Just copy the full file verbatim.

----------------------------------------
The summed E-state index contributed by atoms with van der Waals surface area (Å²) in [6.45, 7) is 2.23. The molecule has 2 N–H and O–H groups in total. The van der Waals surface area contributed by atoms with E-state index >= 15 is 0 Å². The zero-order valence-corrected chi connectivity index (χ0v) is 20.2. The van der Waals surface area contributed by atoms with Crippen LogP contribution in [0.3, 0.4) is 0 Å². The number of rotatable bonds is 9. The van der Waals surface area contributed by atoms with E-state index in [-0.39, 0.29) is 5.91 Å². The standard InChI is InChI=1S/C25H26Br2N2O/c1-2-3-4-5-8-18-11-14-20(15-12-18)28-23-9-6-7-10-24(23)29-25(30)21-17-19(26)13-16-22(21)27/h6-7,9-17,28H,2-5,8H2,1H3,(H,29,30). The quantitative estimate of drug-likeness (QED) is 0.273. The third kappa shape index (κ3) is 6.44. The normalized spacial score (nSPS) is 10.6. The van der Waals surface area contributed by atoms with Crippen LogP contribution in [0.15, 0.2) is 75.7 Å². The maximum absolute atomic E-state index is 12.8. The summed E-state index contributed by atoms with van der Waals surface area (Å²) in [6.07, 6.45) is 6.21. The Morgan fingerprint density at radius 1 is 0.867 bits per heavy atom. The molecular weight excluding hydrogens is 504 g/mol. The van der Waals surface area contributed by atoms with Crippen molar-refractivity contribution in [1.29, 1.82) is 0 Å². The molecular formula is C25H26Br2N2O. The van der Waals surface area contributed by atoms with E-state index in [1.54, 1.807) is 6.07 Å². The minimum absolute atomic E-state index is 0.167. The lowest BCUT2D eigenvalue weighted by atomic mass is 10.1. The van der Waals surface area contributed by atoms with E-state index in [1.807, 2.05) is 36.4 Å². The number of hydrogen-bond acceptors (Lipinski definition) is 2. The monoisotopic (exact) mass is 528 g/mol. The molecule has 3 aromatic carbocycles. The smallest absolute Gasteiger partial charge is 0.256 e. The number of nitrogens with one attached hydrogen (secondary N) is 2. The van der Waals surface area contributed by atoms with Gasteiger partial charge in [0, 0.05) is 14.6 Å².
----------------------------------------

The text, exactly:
The summed E-state index contributed by atoms with van der Waals surface area (Å²) in [6.45, 7) is 2.23. The molecule has 2 N–H and O–H groups in total. The van der Waals surface area contributed by atoms with E-state index >= 15 is 0 Å². The zero-order valence-corrected chi connectivity index (χ0v) is 20.2. The van der Waals surface area contributed by atoms with Crippen LogP contribution in [0.3, 0.4) is 0 Å². The number of rotatable bonds is 9. The van der Waals surface area contributed by atoms with E-state index in [-0.39, 0.29) is 5.91 Å². The standard InChI is InChI=1S/C25H26Br2N2O/c1-2-3-4-5-8-18-11-14-20(15-12-18)28-23-9-6-7-10-24(23)29-25(30)21-17-19(26)13-16-22(21)27/h6-7,9-17,28H,2-5,8H2,1H3,(H,29,30). The quantitative estimate of drug-likeness (QED) is 0.273. The third kappa shape index (κ3) is 6.44. The normalized spacial score (nSPS) is 10.6. The van der Waals surface area contributed by atoms with Crippen LogP contribution in [0.15, 0.2) is 75.7 Å². The maximum absolute atomic E-state index is 12.8. The summed E-state index contributed by atoms with van der Waals surface area (Å²) in [6.07, 6.45) is 6.21. The Morgan fingerprint density at radius 1 is 0.867 bits per heavy atom. The molecular weight excluding hydrogens is 504 g/mol. The van der Waals surface area contributed by atoms with Crippen molar-refractivity contribution in [1.29, 1.82) is 0 Å². The molecular formula is C25H26Br2N2O. The van der Waals surface area contributed by atoms with E-state index in [1.54, 1.807) is 6.07 Å². The minimum absolute atomic E-state index is 0.167. The lowest BCUT2D eigenvalue weighted by atomic mass is 10.1. The van der Waals surface area contributed by atoms with E-state index in [1.807, 2.05) is 36.4 Å². The number of hydrogen-bond acceptors (Lipinski definition) is 2. The monoisotopic (exact) mass is 528 g/mol. The molecule has 3 aromatic carbocycles. The smallest absolute Gasteiger partial charge is 0.256 e. The number of nitrogens with one attached hydrogen (secondary N) is 2. The van der Waals surface area contributed by atoms with Gasteiger partial charge in [0, 0.05) is 14.6 Å².